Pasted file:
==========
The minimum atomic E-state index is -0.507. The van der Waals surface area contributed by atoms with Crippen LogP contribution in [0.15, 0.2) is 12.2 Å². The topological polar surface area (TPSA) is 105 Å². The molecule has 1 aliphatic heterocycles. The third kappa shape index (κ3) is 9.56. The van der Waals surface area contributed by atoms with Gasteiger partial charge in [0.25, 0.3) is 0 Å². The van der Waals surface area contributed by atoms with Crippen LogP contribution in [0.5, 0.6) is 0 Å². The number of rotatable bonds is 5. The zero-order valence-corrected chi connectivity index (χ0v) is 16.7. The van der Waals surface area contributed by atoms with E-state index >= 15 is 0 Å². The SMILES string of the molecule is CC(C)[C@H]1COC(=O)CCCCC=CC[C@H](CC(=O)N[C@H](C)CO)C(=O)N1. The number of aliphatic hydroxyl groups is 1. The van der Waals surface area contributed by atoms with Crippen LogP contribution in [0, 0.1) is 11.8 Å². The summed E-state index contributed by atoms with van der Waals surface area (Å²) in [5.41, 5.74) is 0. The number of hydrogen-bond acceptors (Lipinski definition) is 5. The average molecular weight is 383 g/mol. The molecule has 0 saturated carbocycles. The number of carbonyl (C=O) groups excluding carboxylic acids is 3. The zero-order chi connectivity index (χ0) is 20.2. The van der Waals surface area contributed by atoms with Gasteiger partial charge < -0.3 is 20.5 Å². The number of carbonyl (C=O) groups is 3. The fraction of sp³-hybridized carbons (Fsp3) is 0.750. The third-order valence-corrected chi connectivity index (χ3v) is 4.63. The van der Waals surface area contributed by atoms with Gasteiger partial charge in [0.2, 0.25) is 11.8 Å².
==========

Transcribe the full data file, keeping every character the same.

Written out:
The minimum atomic E-state index is -0.507. The van der Waals surface area contributed by atoms with Crippen LogP contribution in [0.15, 0.2) is 12.2 Å². The topological polar surface area (TPSA) is 105 Å². The molecule has 1 aliphatic heterocycles. The third kappa shape index (κ3) is 9.56. The van der Waals surface area contributed by atoms with Gasteiger partial charge in [0.25, 0.3) is 0 Å². The van der Waals surface area contributed by atoms with Crippen LogP contribution in [0.5, 0.6) is 0 Å². The number of rotatable bonds is 5. The zero-order valence-corrected chi connectivity index (χ0v) is 16.7. The van der Waals surface area contributed by atoms with E-state index >= 15 is 0 Å². The SMILES string of the molecule is CC(C)[C@H]1COC(=O)CCCCC=CC[C@H](CC(=O)N[C@H](C)CO)C(=O)N1. The number of aliphatic hydroxyl groups is 1. The van der Waals surface area contributed by atoms with Crippen LogP contribution in [0, 0.1) is 11.8 Å². The summed E-state index contributed by atoms with van der Waals surface area (Å²) in [5.41, 5.74) is 0. The number of hydrogen-bond acceptors (Lipinski definition) is 5. The average molecular weight is 383 g/mol. The molecule has 0 saturated carbocycles. The number of carbonyl (C=O) groups excluding carboxylic acids is 3. The zero-order chi connectivity index (χ0) is 20.2. The van der Waals surface area contributed by atoms with Gasteiger partial charge < -0.3 is 20.5 Å². The number of carbonyl (C=O) groups is 3. The fraction of sp³-hybridized carbons (Fsp3) is 0.750. The third-order valence-corrected chi connectivity index (χ3v) is 4.63. The van der Waals surface area contributed by atoms with Gasteiger partial charge in [0.2, 0.25) is 11.8 Å².